So here it is –

WHAT WE NEED

Plain yogurt                               1/2 cup

Milk                                              1/4 cup

Oil                                                 1/4 cup

Orange juice                              2 tbsp

Whole wheat flour                   1 cup

Sugar                                             1/2 cup

Baking powder                           1/2 tsp

Baking soda                                 1/4 tsp

Orange zest                                  4 tbsp

Raisins                                           6 tbsp

WHAT TO DO

  • Preheat the oven to 180C
  • Mix the wet ingredients – oil, yogurt, milk and orange juice.
  • In a separate bowl, mix the dry ingredients – flour, sugar, baking powder and baking soda.
  • Add the dry ingredients to the wet ingredients
  • Mix them well till there is no fry flour visible.
  • Add the orange zest and raisins and mix
  • Pour the batter into a greased muffin tray or lined with muffin liners.
  • Bake for 20 minutes
  • Cool for 10 minutes 
  • Enjoy!

NOTES

  1. I use freshly squeezed orange juice. If you re using store bought juice then add 6 tbsp sugar, taste the batter and add an additional 1 or 2 tbsp sugar later.
  2. If your orange juice is light in colour then replace 2-3 tbsp of sugar with brown sugar to get a darker colour. 

This is my post for the Cooking from Cookbook challenge hosted by Srivalli.

  

Whole wheat carrot walnut date cake disaster

Ever since I started this blog, luckily I have been having a string of successes – not only when I was trying new recipes, even when I tried altering some of them to suit my ingredient availability and weight reduction needs. I have documented quite a few of them and have been patting myself on the back far too many times.

But this morning I had an epiphany of sorts. I realized that I did not even think about documenting my not so successful / failed recipes ever. Somehow I had internalized that only the good ones were to be put up to the world. So it struck me this morning that I was defeating the very purpose of this blog which was to document my journey into bakersville and that obviously entailed documenting the failures as much as the successes. So here goes –

I had quite a few carrots left in my fridge and also the pitted dates and chopped walnuts which I forgot to add in my previous recipe. So I googled and found this wonderful recipe for whole wheat carrot walnut dates cake. It looked and sounded simple and I did not have too many doubts about it turning out well.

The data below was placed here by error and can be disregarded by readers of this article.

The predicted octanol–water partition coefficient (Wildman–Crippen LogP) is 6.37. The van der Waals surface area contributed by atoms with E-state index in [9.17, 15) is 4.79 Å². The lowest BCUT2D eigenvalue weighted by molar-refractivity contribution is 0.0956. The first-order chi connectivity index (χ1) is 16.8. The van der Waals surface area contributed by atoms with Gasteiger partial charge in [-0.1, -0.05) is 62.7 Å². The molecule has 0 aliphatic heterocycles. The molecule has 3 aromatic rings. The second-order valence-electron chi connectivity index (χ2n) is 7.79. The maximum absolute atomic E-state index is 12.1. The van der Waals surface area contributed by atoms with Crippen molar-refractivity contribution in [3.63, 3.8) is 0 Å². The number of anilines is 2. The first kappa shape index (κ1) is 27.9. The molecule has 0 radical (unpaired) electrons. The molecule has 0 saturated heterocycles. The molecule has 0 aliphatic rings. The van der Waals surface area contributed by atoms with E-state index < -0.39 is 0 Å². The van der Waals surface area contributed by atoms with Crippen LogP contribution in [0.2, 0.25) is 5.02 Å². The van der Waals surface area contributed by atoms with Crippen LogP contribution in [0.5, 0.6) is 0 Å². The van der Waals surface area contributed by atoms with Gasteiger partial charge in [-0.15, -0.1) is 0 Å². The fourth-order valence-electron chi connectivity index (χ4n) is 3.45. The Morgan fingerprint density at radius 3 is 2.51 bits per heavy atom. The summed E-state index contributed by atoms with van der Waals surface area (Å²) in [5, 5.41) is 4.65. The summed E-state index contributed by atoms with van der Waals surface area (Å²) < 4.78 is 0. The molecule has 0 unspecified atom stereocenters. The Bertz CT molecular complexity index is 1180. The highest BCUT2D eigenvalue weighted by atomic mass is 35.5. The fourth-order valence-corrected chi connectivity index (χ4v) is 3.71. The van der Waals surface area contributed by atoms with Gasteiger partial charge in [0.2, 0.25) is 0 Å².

Since I was confident about it, I decided to try out some modifications which would not mess with the taste but reduce the calorie intake sizably. So I reduced the amount of sugar by half and replaced it with honey. In order to not make it too liquid-y, I reduced the water in the recipe to maintain the form and structure. I also included 1/4 tsp of additional baking powder because sugar would also help leavening. Then when the batter was mixed, it seemed too thick and the possibility of it being dry seemed very high. So I added the rest of the water which I had discarded in favor of the honey. Yet I was kind of proud with this and reasonably confident of getting a good tasting cake.

But that was not to be. The pros of the cake were that it did come out of the pan in one piece without creating a mess. It did not sink and had risen evenly all over instead of a mountain shaped cake. That’s about it. I can’t create any more pros to this dish. The cons, on the other hand, were few but significant. The cake was very dense. There was no flavor of the carrots or walnuts. There were portions in which you could taste just salt and wheat, which was like a soggy roti and totally disastrous. The husband did not like it at all and neither did my daughter. But we did manage to finish it up.

Carrot walnut dates cake

Lessons learnt

1. Mix the batter well. By fearing overmixing, do not undermix it

2. Don’t make too many or large changes in a recipe. Try replacing 20-25% of ingredients before making a huge cut.

3. Be more careful with whole wheat cakes as compared to plain flour cakes because of its additional density.

But as I am writing this, my next cake is fast sinking. Guess, another post is in order soon!